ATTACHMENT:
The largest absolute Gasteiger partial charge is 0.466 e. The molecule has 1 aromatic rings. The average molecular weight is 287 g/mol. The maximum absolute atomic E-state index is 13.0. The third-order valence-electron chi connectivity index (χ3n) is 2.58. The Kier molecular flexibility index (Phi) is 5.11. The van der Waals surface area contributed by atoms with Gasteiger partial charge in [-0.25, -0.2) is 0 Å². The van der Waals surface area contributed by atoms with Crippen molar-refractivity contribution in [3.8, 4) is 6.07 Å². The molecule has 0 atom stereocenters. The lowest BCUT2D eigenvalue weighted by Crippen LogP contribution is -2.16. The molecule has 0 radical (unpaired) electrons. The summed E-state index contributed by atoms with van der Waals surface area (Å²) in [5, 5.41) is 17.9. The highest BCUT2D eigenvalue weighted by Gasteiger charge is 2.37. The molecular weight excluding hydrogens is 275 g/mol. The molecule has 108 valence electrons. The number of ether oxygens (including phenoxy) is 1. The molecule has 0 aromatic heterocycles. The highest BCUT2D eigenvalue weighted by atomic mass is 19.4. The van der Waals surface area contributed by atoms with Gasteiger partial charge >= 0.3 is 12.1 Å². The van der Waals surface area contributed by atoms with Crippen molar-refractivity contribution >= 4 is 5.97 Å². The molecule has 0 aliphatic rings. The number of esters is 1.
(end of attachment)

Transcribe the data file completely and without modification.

The largest absolute Gasteiger partial charge is 0.466 e. The molecule has 1 aromatic rings. The average molecular weight is 287 g/mol. The maximum absolute atomic E-state index is 13.0. The third-order valence-electron chi connectivity index (χ3n) is 2.58. The Kier molecular flexibility index (Phi) is 5.11. The van der Waals surface area contributed by atoms with Gasteiger partial charge in [-0.25, -0.2) is 0 Å². The van der Waals surface area contributed by atoms with Crippen molar-refractivity contribution in [3.8, 4) is 6.07 Å². The molecule has 0 atom stereocenters. The lowest BCUT2D eigenvalue weighted by Crippen LogP contribution is -2.16. The molecule has 0 radical (unpaired) electrons. The summed E-state index contributed by atoms with van der Waals surface area (Å²) in [5, 5.41) is 17.9. The highest BCUT2D eigenvalue weighted by Gasteiger charge is 2.37. The molecular weight excluding hydrogens is 275 g/mol. The molecule has 108 valence electrons. The number of ether oxygens (including phenoxy) is 1. The molecule has 0 aromatic heterocycles. The highest BCUT2D eigenvalue weighted by atomic mass is 19.4. The van der Waals surface area contributed by atoms with Gasteiger partial charge >= 0.3 is 12.1 Å². The van der Waals surface area contributed by atoms with Crippen molar-refractivity contribution >= 4 is 5.97 Å². The molecule has 0 aliphatic rings. The number of esters is 1.